Even though community gardens and green rooftops provide a lot of benefits for the environment, it also improves the well-being of those involved. Any person can get involved by joining an existing community garden or by creating their own. Once a person helps contributes to a community garden, they also get to take their own vegetables home. A person can also support community gardens by buying a plot f the garden and picking up their vegetables instead of buying them for the store. Green rooftops can be created on top of a person’s home or a office buildings.

Sources:

Gardening Matters. 2012. Multiple Benefits of Community Gardening. Retrieved from: http://www.gardeningmatters.org/sites/default/files/Multiple%20Benefits_2012.pdf

Green Roof for Healthy Cities. 2014. Green Roof Benefits. Retrieved from: http://www.greenroofs.org/index.php/about/greenroofbenefits

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3 thoughts on “The benefits of Community Gardens and Green Rooftops

  1. This is fantastic news that New York City is becoming more green! It appears as though the impacts of green roofs and community gardens cannot be understated as they affect such a wide spectrum of issues. I was most impressed with the fact about community garden’s effects on children, something I did not think about before this post!

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  2. New York City is surprisingly progressive when it comes to this stuff. It is surprising that roof top gardens serve as a place birds can benefit from during their migrations. I suppose in a way it is establishing wildlife corridors and enhancing the city’s ecosystem. The fact that roof top gardens are insulating for buildings should also mean that people save costs on energy to maintain indoor temperatures. These gardens also likely add aesthetic value to whatever property it is, thus translating to increased property value. This is good because obviously the point of a roof top garden is not supposed to be about money, but there is economic incentive to them, which makes them appealing to people who aren’t comfortable with an environmentalist label. Therefore, I think that this practice will endure as it is spiritually, morally, and economically valuable to people who live in the city. Overall, i think using and fostering green technology is simply the intelligent thing to do, and New York City is prone to be an intelligent place. Hopefully this kind of metropolitan greening will spread throughout the country to other cities that need air pollution and storm water mitigation. I’m sure looking at plants also makes one subconsciously environmentally responsible. I don’t know if i’m just a crazy environmentalist, but i tend to sympathize with plants. Anyways, great things coming from new york and I am excited to watch this movement grow (pun intended).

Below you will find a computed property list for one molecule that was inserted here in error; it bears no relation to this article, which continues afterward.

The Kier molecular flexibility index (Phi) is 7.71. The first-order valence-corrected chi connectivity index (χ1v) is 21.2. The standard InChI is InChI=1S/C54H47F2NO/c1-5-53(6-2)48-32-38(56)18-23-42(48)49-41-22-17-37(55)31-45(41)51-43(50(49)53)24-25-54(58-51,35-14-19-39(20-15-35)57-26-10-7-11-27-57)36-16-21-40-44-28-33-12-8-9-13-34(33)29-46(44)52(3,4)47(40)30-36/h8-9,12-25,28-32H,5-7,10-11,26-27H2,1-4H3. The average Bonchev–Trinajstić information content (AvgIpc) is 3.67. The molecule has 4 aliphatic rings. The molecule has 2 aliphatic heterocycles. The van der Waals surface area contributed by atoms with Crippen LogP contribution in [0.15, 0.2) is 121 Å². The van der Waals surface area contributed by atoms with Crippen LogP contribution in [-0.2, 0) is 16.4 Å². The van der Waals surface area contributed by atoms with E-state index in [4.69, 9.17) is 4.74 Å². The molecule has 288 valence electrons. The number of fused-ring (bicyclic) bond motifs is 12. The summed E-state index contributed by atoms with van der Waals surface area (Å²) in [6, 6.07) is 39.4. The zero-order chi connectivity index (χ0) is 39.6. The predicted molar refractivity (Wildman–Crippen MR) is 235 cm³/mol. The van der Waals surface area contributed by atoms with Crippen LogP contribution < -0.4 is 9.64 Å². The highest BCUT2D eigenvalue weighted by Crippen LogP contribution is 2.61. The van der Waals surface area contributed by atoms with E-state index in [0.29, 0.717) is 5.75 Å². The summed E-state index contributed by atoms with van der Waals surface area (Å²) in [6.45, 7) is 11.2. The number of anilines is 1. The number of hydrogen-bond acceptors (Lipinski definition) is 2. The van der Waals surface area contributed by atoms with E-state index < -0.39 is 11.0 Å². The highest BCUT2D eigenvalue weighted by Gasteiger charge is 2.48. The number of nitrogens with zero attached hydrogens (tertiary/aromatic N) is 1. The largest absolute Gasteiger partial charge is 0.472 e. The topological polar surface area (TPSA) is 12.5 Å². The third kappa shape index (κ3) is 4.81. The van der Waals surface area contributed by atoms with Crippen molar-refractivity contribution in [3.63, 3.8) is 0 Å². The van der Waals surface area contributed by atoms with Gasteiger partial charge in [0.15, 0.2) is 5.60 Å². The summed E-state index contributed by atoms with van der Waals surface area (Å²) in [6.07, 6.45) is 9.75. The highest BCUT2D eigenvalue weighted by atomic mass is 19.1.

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  3. I like that you highlighted the use of community gardens as a way to lessen the effects of global climate by reducing carbon dioxide emissions. Usually I think of community/rooftop gardens in the context of community development-providing people in urban areas with a way to sustainably grow food. I think the development of community urban gardens would be a great way to educate the public about climate change and demonstrate a simple way humans can contribute to lowering greenhouse gas emissions. I think that when people actually feel like they are contributing to a cause, it is easier for them to grasp its implications. Climate change is a complex topic to grasp, because we can’t see the effects right before our eyes. Showing people how they could help address the issue may make them feel more connected to it.